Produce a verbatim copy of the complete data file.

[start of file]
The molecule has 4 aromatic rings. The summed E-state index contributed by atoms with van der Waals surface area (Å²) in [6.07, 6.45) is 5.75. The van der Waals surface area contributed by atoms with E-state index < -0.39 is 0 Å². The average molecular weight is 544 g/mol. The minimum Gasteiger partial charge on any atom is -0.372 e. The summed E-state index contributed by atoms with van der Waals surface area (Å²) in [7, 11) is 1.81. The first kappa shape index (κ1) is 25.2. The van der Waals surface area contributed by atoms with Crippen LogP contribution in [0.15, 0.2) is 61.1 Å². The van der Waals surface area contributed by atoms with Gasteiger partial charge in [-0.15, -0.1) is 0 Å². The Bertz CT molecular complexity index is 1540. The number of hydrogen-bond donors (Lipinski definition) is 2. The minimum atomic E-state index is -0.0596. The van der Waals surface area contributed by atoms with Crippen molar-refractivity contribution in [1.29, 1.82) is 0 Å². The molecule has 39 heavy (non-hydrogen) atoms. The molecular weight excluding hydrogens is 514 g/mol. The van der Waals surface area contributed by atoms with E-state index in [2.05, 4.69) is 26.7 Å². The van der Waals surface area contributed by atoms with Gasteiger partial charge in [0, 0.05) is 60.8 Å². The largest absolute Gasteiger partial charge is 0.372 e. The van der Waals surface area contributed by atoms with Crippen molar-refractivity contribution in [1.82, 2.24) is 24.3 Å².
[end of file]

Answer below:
The molecule has 4 aromatic rings. The summed E-state index contributed by atoms with van der Waals surface area (Å²) in [6.07, 6.45) is 5.75. The van der Waals surface area contributed by atoms with E-state index < -0.39 is 0 Å². The average molecular weight is 544 g/mol. The minimum Gasteiger partial charge on any atom is -0.372 e. The summed E-state index contributed by atoms with van der Waals surface area (Å²) in [7, 11) is 1.81. The first kappa shape index (κ1) is 25.2. The van der Waals surface area contributed by atoms with Crippen LogP contribution in [0.15, 0.2) is 61.1 Å². The van der Waals surface area contributed by atoms with Gasteiger partial charge in [-0.15, -0.1) is 0 Å². The Bertz CT molecular complexity index is 1540. The number of hydrogen-bond donors (Lipinski definition) is 2. The minimum atomic E-state index is -0.0596. The van der Waals surface area contributed by atoms with Crippen molar-refractivity contribution in [1.29, 1.82) is 0 Å². The molecule has 39 heavy (non-hydrogen) atoms. The molecular weight excluding hydrogens is 514 g/mol. The van der Waals surface area contributed by atoms with E-state index in [2.05, 4.69) is 26.7 Å². The van der Waals surface area contributed by atoms with Gasteiger partial charge in [0, 0.05) is 60.8 Å². The largest absolute Gasteiger partial charge is 0.372 e. The van der Waals surface area contributed by atoms with Crippen molar-refractivity contribution in [1.82, 2.24) is 24.3 Å².